How would you amortize the cost of the durable stuff- press, dies, scale? Dunno- have seen them abused, never saw one worn out by a home reloader.

Your cost really will be driven by WHAT you load, WHAT components you use, etc. But for something like .348 Winchester where new ammo is about a buck fifteen a SHOT- reloading makes really good sense.

BUT WHAT ABOUT MY TIME ?!?! (yells the little man in the back row) What about it? Do you bill your hours spent fishing? It's called a hobby- and gives you something to do on cold, wet winter days.

Now, having said all that (yes, I know, I tend to lecture and preach. Wife tells me that) Really should not look at reloading to save money- it is a way to roll your own, get good ammo, and quit worrying about availability. Hey- I grow my own tomatoes. When you add up everything (gas for tiller, plants, tomato cages, etc) it would be much cheaper to go to store, buy the 3 small rock hard tomatoes in the plastic tray that have all the flavor of a Styrofoam cup. But MY tomatoes are the size of a softball, taste like a tomato, one slice= one sammitch- and I can stop worrying about the illegal migrant that picked them, and whether there is E. Coli on my sammitch.

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Old 08-03-2009, 09:23 PM   #3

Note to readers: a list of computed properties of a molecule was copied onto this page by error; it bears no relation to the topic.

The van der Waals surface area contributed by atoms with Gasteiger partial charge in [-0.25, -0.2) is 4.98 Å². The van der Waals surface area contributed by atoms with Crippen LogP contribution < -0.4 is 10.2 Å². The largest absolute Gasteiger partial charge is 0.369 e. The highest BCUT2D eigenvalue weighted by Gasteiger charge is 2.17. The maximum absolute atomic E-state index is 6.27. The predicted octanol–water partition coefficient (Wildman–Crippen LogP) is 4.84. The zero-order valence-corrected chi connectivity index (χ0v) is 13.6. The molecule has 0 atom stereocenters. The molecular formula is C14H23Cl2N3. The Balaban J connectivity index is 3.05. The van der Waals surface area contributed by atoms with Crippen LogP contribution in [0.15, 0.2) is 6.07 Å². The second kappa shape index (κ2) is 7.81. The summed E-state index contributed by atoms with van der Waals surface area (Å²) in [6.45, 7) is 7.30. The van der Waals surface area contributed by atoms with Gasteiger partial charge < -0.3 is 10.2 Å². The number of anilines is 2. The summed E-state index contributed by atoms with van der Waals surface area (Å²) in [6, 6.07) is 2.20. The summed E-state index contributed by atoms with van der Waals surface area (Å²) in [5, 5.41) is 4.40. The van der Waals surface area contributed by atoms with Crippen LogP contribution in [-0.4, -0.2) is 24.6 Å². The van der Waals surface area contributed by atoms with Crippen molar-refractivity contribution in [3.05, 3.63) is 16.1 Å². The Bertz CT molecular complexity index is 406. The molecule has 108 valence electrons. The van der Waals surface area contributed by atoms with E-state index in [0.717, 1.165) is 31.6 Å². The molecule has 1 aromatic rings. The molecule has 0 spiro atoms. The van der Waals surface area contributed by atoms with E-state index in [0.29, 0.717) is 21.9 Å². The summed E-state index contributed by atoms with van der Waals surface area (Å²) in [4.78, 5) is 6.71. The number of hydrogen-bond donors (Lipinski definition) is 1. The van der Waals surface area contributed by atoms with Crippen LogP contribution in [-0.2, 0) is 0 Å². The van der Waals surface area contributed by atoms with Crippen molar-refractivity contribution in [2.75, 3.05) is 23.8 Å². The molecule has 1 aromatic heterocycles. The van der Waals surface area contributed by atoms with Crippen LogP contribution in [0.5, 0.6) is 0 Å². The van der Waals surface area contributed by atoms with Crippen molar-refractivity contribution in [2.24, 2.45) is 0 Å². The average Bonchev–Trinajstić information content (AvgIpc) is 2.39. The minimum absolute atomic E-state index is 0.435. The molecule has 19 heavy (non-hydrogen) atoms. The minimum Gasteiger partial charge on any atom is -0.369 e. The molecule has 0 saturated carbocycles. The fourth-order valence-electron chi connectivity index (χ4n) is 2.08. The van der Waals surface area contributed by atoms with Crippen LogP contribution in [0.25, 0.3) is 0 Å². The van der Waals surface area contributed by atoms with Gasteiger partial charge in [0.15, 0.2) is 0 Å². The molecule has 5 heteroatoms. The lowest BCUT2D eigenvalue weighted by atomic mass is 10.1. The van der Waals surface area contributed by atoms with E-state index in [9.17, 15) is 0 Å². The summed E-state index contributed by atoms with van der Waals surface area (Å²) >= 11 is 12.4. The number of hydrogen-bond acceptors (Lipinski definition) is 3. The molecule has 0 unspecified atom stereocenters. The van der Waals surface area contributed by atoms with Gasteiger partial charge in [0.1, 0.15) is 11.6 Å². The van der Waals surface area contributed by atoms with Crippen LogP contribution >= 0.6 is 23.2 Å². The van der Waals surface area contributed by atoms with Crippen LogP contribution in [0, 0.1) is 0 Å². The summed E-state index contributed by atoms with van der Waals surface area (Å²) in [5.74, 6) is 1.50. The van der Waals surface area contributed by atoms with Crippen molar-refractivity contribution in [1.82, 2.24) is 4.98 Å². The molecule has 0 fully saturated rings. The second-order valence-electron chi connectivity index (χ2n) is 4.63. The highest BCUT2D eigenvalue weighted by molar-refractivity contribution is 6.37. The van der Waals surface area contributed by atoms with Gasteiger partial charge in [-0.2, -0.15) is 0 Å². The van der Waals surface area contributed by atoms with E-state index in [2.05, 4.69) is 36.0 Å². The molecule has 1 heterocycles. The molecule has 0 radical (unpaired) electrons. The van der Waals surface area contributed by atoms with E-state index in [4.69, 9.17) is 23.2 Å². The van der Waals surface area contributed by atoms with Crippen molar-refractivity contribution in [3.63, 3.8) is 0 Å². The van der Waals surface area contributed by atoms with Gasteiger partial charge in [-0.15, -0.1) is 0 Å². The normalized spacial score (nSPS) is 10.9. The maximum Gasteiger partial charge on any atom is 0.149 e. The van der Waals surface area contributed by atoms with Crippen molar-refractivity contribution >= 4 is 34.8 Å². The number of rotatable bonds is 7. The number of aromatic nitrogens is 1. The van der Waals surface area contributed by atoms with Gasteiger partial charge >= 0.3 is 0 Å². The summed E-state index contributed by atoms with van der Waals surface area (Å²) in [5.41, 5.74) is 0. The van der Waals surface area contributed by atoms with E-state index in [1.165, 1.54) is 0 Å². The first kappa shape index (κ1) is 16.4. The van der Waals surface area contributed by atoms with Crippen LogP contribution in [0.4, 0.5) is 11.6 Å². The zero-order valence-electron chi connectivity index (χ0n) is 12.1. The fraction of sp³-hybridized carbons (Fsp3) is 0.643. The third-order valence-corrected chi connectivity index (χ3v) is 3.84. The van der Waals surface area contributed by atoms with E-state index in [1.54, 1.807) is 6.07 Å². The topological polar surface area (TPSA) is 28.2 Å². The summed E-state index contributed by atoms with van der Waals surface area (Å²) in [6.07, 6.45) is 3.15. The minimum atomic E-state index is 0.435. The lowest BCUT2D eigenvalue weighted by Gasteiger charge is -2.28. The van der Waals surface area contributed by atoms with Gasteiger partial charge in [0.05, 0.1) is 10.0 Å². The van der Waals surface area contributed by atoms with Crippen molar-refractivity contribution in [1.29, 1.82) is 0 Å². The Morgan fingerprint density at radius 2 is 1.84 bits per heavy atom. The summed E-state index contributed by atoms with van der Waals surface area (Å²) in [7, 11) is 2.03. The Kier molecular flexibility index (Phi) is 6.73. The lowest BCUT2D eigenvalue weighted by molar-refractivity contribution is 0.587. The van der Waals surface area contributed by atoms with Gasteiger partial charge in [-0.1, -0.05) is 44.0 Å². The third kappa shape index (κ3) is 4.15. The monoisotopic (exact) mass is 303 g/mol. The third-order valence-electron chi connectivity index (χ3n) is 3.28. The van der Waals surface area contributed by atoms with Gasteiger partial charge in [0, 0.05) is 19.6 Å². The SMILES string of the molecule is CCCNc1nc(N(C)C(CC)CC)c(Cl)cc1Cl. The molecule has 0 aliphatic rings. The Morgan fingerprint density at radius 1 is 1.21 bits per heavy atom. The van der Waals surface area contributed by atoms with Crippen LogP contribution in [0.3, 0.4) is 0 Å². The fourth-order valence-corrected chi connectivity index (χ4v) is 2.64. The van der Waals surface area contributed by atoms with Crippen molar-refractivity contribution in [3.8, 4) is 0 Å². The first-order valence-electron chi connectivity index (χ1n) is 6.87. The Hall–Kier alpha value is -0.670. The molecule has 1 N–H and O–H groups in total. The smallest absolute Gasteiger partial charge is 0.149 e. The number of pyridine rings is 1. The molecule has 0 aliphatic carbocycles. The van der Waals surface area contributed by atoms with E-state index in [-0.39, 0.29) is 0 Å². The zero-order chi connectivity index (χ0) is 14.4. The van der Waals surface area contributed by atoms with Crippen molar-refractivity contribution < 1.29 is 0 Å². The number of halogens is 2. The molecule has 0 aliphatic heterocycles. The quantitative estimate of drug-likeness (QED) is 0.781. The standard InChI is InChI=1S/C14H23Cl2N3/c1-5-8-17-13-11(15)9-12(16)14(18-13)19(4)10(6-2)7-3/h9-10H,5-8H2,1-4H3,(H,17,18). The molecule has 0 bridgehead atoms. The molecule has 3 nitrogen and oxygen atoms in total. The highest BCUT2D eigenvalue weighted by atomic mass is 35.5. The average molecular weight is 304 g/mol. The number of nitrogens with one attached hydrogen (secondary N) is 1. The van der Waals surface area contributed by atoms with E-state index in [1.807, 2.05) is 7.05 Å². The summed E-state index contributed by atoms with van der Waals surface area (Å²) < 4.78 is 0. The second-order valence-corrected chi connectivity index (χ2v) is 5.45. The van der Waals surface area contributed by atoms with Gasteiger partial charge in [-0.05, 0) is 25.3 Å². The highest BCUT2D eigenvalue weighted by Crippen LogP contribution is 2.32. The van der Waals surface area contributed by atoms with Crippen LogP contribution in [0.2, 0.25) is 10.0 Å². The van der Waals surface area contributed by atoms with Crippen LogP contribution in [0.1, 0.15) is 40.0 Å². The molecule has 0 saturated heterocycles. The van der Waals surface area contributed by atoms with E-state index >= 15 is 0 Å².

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Allow me to second the sentiments in the last paragraph. Reloading is certainly part of shooting sports, but is also a hobby in it's own right. Focus and relaxation, production and satisfaction of a job well done.

If you really want to start cheap, pick up a Lee Loader in 9mm or .45 and some components and make a few rounds just to see.

Tom

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Old 08-04-2009, 05:11 AM   #4
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C3 summed it up pretty well. A single stage (RCBS, Lee, Lyman) will give many years of yeoman service. Not the fastest but care is utmost importance especially when you are learning.

Failure rate? If you get one in 10,000 you are being careless. I cannot remember the last misfire I got, it must have ben about 1987.

ABC's of reloading, The Cast Bullet Handbook, Bound manuals from any of the press makers or bullet makers and load data to supplement the above online from the powder makers.

It really is not about cost, but pride and workmanship.

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Old 08-04-2009, 11:30 AM   #5
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I am still using the RCBS JR single stage press that I bought in 1976. I do have a Dillon 450B that I had bought and used in the mid-1980's. I took a hiatus from reloading during the 90's - to many other obligations and not much time to shoot. But I have reloaded over 4,000 rounds of all calibers in the past 9 months using the single stage press. I seem to spend more time on case preparation (cleaning, trimming, etc.) than I do actually re-loading so I have not felt the need to set-up the old Dillon machine.